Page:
Over the last week or so, the general weather pattern across much of central and northern North America has undergone a major shift. The polar vortex has broken down as expected, the western ridge of high pressure has weakened and moved farther off the coast, and the long-wave trough of low pressure over eastern regions has been partially replaced by a ridge of high pressure. While this has created extreme changes in weather over western and eastern regions of North America, for our region the changes have been a little more subtle.
This forecast period begins with our region sandwiched between three areas of high pressure: one to our southeast, another to our north, and the third off the West Coast of B.C. This will result in fairly quiet weather with partly to mostly sunny skies, along with temperatures running close to the high end of the usual temperature range for this time of the year.
Things get complicated over the weekend as the West Coast low moves inland. The weather models are really struggling with this system. Current model runs show the low slowly meandering across our region, bringing clouds and the chance of light snow every day from Saturday to Monday. Currently, it doesn’t look like we’ll see significant snowfall from this system, but some regions could see up to 10 cm. Temperatures look to remain on the mild side, but with plenty of cloud cover daytime highs should remain several degrees below freezing.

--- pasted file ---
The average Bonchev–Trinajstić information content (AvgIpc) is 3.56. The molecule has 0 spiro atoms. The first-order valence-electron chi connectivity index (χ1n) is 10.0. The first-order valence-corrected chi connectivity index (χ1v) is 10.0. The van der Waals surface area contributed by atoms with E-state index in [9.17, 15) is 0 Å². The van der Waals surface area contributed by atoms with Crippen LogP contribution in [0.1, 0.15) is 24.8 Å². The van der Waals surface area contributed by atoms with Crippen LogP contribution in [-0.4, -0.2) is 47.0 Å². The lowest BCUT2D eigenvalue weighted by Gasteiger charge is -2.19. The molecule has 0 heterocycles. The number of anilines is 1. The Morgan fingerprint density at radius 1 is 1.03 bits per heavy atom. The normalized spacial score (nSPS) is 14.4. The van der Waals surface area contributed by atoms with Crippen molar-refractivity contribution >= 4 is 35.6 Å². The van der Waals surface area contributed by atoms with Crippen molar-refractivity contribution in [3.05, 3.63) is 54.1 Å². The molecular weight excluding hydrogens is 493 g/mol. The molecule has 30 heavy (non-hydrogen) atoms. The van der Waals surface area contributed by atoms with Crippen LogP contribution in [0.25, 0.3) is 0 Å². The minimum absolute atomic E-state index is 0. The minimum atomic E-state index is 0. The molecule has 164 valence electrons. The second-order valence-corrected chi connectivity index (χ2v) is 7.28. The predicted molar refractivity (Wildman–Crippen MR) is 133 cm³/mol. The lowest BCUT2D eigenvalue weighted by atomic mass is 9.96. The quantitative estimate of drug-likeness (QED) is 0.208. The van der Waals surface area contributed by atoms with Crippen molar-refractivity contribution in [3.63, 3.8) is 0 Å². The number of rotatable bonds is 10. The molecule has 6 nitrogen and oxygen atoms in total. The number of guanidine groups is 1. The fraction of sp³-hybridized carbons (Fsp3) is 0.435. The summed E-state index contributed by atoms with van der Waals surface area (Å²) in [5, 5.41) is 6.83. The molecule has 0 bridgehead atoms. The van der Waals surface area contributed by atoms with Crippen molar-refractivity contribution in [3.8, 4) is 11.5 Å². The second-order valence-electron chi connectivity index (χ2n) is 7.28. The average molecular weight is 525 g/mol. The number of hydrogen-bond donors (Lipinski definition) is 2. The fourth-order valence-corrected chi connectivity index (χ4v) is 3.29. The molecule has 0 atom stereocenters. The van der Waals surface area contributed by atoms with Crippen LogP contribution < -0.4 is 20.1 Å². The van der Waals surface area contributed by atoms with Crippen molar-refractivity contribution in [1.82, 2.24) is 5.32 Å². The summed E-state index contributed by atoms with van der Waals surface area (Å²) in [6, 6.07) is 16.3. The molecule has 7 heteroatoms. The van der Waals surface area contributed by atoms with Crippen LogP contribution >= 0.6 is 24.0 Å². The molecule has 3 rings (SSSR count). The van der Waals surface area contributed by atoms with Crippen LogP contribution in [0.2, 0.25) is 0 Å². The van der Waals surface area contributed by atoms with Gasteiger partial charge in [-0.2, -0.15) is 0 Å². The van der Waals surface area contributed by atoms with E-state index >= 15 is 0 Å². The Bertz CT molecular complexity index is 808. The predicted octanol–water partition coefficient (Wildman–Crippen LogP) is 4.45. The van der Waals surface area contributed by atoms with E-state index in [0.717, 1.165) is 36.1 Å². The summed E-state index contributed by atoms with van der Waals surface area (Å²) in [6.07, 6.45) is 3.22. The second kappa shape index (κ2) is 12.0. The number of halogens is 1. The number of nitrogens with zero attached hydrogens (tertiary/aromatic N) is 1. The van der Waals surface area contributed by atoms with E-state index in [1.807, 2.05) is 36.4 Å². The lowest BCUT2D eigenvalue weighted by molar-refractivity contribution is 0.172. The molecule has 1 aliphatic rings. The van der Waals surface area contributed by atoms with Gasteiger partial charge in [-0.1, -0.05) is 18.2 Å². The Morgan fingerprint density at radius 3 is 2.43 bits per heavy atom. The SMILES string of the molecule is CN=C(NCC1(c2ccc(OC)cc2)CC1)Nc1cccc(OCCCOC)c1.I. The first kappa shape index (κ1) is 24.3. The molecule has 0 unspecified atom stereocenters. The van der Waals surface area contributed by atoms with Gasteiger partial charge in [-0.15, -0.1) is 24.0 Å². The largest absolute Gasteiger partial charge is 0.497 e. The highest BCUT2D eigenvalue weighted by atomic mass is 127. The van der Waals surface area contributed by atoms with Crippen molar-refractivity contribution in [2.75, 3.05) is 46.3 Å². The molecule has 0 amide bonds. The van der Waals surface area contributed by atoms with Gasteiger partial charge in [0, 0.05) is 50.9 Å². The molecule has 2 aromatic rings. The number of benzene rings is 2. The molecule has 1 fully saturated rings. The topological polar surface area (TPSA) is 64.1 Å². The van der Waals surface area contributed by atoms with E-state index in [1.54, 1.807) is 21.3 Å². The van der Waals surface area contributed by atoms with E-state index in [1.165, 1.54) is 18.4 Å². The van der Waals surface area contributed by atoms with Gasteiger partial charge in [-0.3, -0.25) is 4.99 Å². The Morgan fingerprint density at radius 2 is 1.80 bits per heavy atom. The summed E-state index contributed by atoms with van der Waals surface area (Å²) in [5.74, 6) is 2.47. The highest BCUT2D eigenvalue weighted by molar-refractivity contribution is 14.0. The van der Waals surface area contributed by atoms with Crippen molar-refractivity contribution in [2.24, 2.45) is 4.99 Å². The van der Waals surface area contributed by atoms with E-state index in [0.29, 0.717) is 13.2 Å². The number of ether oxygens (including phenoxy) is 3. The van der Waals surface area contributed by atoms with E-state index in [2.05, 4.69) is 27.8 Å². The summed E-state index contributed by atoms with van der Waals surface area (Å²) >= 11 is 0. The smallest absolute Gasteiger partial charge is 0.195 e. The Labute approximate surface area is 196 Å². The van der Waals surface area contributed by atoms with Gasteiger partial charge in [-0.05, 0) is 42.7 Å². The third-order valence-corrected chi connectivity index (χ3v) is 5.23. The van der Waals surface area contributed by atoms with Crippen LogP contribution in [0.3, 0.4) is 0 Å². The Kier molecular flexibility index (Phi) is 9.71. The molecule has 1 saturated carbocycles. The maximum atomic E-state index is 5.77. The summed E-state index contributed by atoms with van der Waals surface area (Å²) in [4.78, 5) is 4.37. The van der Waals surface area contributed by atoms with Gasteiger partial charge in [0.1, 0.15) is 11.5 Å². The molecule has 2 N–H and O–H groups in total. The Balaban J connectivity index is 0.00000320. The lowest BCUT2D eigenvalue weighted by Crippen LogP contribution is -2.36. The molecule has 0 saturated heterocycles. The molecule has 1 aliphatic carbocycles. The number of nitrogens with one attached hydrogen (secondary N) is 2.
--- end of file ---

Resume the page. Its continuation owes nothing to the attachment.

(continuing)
For next week, a weak arctic high pressure system is forecast to drop southward, bringing sunny skies and slightly cooler temperatures. It doesn’t look like we will see a return to the bitterly cold temperatures we have seen this winter, but temperatures will return to more seasonable values. Expect daytime highs to be in the -10 C range with overnight lows in the -18 C range.
Usual temperature range for this period: Highs, -13 to -1 C; lows, -26 to -10 C.